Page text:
One possible explanation for the persistence of Acanthamoeba in the reported case is organism resistance to the initial chlorhexidine/propamidine treatment. However, in vitro studies have demonstrated excellent cysticidal performance of chlorhexidine with no demonstrable resistance. [6] Nonetheless, there may be poor correlation between the clinical outcomes of individual cases and in vitro sensitivity, [6] with only 37.5% of patients in one report achieving a medical cure after a prolonged course of treatment. [7] The reasons for the poor in vivo response in the face of good in vitro sensitivity are not fully understood: It is possible that intrastromal therapeutic concentrations are not achieved, that drugs might bind to tissue components, that agents may be inactivated in vivo, that organisms in vivo are more resistant than in vitro, or that acquired drug resistance may occur during the prolonged treatment period. [7]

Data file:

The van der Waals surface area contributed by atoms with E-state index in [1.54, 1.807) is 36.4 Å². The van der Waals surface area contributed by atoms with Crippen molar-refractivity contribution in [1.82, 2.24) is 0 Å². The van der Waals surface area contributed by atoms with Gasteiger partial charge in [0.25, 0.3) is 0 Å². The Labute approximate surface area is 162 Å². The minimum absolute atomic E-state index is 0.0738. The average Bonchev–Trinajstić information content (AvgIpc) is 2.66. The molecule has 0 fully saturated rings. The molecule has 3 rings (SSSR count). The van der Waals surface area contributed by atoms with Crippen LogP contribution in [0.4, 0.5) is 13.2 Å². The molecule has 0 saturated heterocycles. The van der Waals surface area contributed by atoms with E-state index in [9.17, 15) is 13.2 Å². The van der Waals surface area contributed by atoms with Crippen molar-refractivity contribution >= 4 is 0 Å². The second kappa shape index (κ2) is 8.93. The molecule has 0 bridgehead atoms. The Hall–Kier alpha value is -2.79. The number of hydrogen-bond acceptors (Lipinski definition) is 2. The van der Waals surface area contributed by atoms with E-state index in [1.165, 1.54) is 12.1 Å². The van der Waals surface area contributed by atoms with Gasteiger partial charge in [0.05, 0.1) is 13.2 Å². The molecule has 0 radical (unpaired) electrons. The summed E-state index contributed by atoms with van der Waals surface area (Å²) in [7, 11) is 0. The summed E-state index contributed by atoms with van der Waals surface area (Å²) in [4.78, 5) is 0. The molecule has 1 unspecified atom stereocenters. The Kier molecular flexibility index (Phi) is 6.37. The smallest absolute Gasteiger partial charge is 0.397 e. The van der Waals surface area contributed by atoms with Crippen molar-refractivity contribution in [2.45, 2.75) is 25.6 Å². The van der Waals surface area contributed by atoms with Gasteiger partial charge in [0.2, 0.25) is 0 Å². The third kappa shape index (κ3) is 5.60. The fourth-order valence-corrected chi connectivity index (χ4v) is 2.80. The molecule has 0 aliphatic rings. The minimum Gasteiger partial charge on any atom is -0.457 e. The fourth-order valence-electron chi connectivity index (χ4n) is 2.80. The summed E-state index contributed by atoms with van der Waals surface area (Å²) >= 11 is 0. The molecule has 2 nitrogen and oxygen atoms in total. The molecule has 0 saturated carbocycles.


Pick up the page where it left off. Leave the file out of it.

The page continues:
In vitro studies have clearly demonstrated that the use of topical corticosteroids, even at a minimal dose, promotes excystment of Acanthamoeba cysts and accelerated multiplication of trophozoites. [8] This reflects the role of the introduction of topical steroid in exacerbation of the disease process in the reported case.

The current report is unique in that despite initially mild AK, that was diagnosed at an early stage and treated appropriately over a lengthy period, viable Acanthamoeba cysts remained in the subject's cornea 5 years after the initial episode. [9]